From the Life of the Marionettes (1980) - full transcript

Made during Bergman's tax-related exile in Germany, the film continues the story of Katarina and Peter EGermann, the feuding, childless, professional couple who appear in one episode of "Scenes From A Marriage." After Peter perpetrates a horrendous crime in its first scene, the rest of the film consists of a non-linear examination of his motivations, incorporating a police psychological investigation, scenes from the EGermanns' married life, and dream sequences.




I'm tired.

Now you shall sleep.



Twenty hours after the murder,

Mogens Jensen, professor of psychiatry,
talks to the chief examiner.

I think it was 5:00 a.m.
or just after 5:00.

I'd just gotten up and gone into the hall
to pick up the newspaper...

I'm an early riser...
when the phone rang.

I remember being annoyed

because I'd forgotten
to turn it off for the night.

You know, otherwise patients
will call me day and night.

I ignored the phone at first,
but then I answered

because I didn't want it
to wake up my wife

who sleeps in a nearby room.

It was Peter Egermann calling.

He was completely calm

and his voice was stable.

He asked me to go
to a certain address.

He wanted me to enter through
the front door, cross the backyard

and look for a metal door
to the left of the staircase.

He said he had found a key
and would open it for me.

I was there in 20 minutes...

it was half past 5:00
or a few minutes later...

I opened the door

and went down the stairs
to the basement.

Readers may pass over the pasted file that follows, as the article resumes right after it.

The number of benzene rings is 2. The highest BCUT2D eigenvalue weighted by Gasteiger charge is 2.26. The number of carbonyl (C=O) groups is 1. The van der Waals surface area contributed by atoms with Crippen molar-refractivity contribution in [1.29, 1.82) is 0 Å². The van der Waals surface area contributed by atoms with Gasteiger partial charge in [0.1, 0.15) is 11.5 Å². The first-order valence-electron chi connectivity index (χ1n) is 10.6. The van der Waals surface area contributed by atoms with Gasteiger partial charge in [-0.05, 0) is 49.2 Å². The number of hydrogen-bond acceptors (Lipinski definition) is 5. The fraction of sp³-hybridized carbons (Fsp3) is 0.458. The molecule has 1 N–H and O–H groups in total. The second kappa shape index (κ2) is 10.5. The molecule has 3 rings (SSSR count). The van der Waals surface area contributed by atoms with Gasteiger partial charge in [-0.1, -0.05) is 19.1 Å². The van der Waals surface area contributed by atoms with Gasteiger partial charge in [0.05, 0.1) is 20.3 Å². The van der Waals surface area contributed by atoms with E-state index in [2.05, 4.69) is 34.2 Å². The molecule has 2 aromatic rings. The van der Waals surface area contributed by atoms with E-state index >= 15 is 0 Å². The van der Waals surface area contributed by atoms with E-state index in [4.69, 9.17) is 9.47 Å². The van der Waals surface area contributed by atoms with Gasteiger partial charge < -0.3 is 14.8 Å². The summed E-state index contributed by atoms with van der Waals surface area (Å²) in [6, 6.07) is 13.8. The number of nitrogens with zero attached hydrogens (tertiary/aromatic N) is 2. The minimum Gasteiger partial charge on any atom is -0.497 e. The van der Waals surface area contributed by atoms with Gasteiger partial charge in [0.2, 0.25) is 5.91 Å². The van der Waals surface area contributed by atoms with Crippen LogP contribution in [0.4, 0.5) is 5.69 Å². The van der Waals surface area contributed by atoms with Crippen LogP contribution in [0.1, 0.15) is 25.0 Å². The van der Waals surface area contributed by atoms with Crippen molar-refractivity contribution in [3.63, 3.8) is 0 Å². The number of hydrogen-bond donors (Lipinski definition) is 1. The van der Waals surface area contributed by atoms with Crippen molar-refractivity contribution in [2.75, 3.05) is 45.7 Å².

All the rooms were brightly lit

and a tape recorder was making
a terrible amount ofnoise.

In the stage room, there was a girl
lying on a table, on her belly.

She was covered
with a big brocade blanket,

her legs were spread wide apart

and her face was bloody,
swollen and stained.

For any further details,
I referyou to the autopsy report.

Peter Egermann told me
he had murdered the girl

and afterwards had
anal intercourse with her.

To be honest, I'm deeply shocked.

I've known Peter Egermann
for 20 years.

He's an amiable,
highly talented, conscientious man.

Everyone likes him,
as far as I know.

He's happily married
to a capable career woman.

He has a large circle of friends,

a comfortable, undemanding life,
a charming mother.

Cordelia Egermann, the actress?

His father died some time ago.

The family is well-off.

Peter's brother
is ambassador to Vienna.

His sister is married
to a renowned business man.

No genetic predisposition
to depression or other disorders?

As far as I know, none.

Have Peter and Katarina ever
consulted you over any complaints?

Nothing a little Valium
or Mogadon wouldn't cure.

Fourteen days before the disaster,

Peter Egermann visits Professor
Mogens Jensen in his office.

Lately, there's been a little too much
staying up late and drinking.

Apart from that, it's clear that...

the days go by.


But now I'll tell you directly
what's on my mind.

Everyone has something
that troubles them, don't you think?

My troubles are quite specific.

That's why I've come to you.

You think I'm talking too much.

You're right.

Maybe I'm hesitating
to tell you what's troubling me.

As long as I don't say the words,
my troubles are like a dream: unreal.

Once I say the words,

my troubles will manifest.

It frightens me
that I want to kill.

It frightens me
that I want to kill a person.

It frightens me.

I want to kill my wife.

I want to kill her.

For two years, I've lived with the idea
that I'll kill Katarina.

Katarina has cheated on me
and I've cheated on her.

But that has nothing to do with it.

In bed, it's fabulous.

In fact, it's fantastic.

We both love... how can I say...
without any feeling.

I mean, without thinking about
how we feel for each other.

I'm not used to describing
emotional complications.

I probably don't need to tell you this,
I think you understand.

We each love the pleasure.

Or we each love to give
the other pleasure, I don't know.

It was always best when both of us
were cheating on each other.

I use the word "cheating,"
but it's wrong.